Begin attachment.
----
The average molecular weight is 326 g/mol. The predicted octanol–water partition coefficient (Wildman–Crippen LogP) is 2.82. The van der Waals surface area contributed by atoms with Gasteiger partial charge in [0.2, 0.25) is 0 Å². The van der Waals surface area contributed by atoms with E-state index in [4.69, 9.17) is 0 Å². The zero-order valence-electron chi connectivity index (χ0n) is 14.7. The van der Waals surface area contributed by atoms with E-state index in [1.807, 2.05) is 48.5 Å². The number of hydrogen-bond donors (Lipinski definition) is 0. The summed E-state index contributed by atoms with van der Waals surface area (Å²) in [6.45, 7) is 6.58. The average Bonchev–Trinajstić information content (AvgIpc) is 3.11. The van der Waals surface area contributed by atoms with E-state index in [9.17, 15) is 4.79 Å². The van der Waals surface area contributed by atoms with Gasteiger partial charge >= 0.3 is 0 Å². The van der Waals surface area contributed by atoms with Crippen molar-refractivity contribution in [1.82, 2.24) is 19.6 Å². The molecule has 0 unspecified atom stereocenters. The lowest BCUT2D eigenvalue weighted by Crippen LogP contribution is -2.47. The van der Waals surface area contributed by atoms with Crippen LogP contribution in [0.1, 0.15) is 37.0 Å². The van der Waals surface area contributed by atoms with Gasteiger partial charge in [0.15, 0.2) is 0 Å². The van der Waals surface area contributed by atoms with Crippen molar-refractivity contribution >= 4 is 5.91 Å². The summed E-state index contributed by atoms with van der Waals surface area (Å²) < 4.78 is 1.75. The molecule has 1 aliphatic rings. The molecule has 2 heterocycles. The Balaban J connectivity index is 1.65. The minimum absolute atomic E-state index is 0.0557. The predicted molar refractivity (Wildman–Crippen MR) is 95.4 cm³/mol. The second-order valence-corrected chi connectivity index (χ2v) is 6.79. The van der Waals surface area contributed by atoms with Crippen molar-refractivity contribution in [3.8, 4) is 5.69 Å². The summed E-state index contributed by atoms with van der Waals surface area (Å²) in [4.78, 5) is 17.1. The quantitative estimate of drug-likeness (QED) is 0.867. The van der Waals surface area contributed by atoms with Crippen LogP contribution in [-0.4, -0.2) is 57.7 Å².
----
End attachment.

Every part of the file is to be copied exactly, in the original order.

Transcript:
The average molecular weight is 326 g/mol. The predicted octanol–water partition coefficient (Wildman–Crippen LogP) is 2.82. The van der Waals surface area contributed by atoms with Gasteiger partial charge in [0.2, 0.25) is 0 Å². The van der Waals surface area contributed by atoms with E-state index in [4.69, 9.17) is 0 Å². The zero-order valence-electron chi connectivity index (χ0n) is 14.7. The van der Waals surface area contributed by atoms with E-state index in [1.807, 2.05) is 48.5 Å². The number of hydrogen-bond donors (Lipinski definition) is 0. The summed E-state index contributed by atoms with van der Waals surface area (Å²) in [6.45, 7) is 6.58. The average Bonchev–Trinajstić information content (AvgIpc) is 3.11. The van der Waals surface area contributed by atoms with E-state index in [9.17, 15) is 4.79 Å². The van der Waals surface area contributed by atoms with Gasteiger partial charge >= 0.3 is 0 Å². The van der Waals surface area contributed by atoms with Crippen molar-refractivity contribution in [1.82, 2.24) is 19.6 Å². The molecule has 0 unspecified atom stereocenters. The lowest BCUT2D eigenvalue weighted by Crippen LogP contribution is -2.47. The van der Waals surface area contributed by atoms with Crippen LogP contribution in [0.1, 0.15) is 37.0 Å². The van der Waals surface area contributed by atoms with Gasteiger partial charge in [0.15, 0.2) is 0 Å². The van der Waals surface area contributed by atoms with Crippen molar-refractivity contribution >= 4 is 5.91 Å². The summed E-state index contributed by atoms with van der Waals surface area (Å²) < 4.78 is 1.75. The molecule has 1 aliphatic rings. The molecule has 2 heterocycles. The Balaban J connectivity index is 1.65. The minimum absolute atomic E-state index is 0.0557. The predicted molar refractivity (Wildman–Crippen MR) is 95.4 cm³/mol. The second-order valence-corrected chi connectivity index (χ2v) is 6.79. The van der Waals surface area contributed by atoms with Crippen molar-refractivity contribution in [3.8, 4) is 5.69 Å². The summed E-state index contributed by atoms with van der Waals surface area (Å²) in [4.78, 5) is 17.1. The quantitative estimate of drug-likeness (QED) is 0.867. The van der Waals surface area contributed by atoms with Crippen LogP contribution in [-0.4, -0.2) is 57.7 Å².